In 1887, John Bartholomew's Gazetteer of the British Isles described Christchurch like this:
Christhurch, parl. bor., seaport, and par., S. Hants, at confluence of rivers Avon and Stour, 1½ mile from the sea, 34 miles SW. of Southampton, and 113 miles SW. of London -- par., 21,264 ac. and 690 tidal water and foreshore, pop. 12,989; bor., 22,350 ac., pop. 28,535; P.O., T.O., 1 Bank, 1 newspaper. Market-day, Monday; was in Saxon times known as Tweonaeteam, a name which continued until recently in the form of Christchurch Twineham. The industries of C. are unimportant -- hosiery, chains for clocks and watches, and some salmon fishing. It has a free grammar-school, a commodious military barracks, and a priory church, one of the best specimens of its kind, built in the 12th century, and restored in 1861. The bor. returns 1 member to Parliament.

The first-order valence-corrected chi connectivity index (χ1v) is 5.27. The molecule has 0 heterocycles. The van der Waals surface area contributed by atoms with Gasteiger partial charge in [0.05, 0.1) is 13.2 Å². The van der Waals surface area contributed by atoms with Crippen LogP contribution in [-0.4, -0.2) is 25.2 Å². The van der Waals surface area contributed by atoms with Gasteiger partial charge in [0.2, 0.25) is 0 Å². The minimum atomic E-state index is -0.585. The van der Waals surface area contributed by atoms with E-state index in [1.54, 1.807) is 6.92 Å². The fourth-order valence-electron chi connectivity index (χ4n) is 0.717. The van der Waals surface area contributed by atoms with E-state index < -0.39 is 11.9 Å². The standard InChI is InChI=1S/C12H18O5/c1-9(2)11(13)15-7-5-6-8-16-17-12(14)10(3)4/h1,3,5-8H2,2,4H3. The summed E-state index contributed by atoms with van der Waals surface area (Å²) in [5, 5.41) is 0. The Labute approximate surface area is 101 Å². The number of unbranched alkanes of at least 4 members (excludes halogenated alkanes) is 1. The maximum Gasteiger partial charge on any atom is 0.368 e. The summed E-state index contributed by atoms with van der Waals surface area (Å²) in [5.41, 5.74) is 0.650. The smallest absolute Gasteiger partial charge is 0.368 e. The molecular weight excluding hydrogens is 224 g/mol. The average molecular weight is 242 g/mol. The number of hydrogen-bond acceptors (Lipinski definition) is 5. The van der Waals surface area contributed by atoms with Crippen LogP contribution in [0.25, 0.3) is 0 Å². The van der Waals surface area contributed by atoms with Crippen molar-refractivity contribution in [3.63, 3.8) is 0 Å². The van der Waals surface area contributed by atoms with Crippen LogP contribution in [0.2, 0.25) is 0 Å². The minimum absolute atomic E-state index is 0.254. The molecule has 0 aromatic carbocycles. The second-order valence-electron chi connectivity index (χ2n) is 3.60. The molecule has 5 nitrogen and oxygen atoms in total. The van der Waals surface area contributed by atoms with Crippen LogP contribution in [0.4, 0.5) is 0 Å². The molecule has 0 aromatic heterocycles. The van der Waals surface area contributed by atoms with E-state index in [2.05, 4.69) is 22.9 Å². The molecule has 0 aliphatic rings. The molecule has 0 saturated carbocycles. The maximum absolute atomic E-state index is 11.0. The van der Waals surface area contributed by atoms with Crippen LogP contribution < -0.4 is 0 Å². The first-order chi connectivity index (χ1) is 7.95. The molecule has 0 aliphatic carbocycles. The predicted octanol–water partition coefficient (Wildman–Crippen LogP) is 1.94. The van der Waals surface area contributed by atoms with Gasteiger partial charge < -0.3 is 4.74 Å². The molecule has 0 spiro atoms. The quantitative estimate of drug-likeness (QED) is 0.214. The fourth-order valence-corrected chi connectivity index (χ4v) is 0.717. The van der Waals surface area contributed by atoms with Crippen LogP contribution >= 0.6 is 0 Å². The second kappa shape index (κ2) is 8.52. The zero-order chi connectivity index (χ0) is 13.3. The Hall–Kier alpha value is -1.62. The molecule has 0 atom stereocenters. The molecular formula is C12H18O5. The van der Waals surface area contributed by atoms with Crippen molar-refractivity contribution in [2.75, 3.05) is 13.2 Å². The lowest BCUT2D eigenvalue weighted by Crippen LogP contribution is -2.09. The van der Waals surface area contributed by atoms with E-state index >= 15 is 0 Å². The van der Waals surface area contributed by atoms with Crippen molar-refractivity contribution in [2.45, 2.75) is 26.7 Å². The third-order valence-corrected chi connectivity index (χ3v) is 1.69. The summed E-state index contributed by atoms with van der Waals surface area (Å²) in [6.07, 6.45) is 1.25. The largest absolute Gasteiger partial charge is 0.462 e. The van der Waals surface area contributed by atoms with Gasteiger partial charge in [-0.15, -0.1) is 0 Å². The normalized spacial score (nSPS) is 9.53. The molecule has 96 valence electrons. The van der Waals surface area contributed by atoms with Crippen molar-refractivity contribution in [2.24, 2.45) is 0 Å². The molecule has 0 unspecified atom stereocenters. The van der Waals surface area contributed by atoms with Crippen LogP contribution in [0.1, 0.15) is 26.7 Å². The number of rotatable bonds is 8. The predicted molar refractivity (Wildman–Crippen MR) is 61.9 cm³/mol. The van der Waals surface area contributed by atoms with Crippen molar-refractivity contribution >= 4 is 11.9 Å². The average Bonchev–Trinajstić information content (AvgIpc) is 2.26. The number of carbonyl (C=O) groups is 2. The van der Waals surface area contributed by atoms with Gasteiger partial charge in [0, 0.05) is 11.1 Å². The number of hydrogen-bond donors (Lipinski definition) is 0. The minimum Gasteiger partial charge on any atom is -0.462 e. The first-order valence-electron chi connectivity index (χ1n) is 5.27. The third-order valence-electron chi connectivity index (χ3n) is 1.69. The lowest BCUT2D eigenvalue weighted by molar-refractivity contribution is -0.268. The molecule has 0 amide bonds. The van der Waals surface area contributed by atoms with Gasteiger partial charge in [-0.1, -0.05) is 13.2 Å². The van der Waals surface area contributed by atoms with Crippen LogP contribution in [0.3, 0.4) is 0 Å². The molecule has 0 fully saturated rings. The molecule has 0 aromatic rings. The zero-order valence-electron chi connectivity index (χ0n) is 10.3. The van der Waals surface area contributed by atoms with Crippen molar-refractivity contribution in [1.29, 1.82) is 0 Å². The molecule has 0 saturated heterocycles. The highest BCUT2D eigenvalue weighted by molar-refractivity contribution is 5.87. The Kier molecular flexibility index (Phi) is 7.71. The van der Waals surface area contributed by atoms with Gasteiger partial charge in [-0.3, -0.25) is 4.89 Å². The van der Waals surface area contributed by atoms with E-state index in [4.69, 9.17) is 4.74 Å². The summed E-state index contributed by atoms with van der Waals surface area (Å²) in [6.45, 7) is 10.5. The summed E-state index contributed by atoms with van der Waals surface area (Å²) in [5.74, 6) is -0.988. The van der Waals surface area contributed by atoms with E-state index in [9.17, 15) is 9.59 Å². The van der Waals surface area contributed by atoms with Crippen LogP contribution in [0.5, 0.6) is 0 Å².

A Vision of Britain through Time includes a large library of local statistics for administrative units. For the best overall sense of how the area containing Christchurch has changed, please see our redistricted information for the modern district of Christchurch. More detailed statistical data are available under Units and statistics, which includes both administrative units covering Christchurch and units named after it.
GB Historical GIS / University of Portsmouth, History of Christchurch in Hampshire | Map and description, A Vision of Britain through Time.
Date accessed: 22nd May 2013
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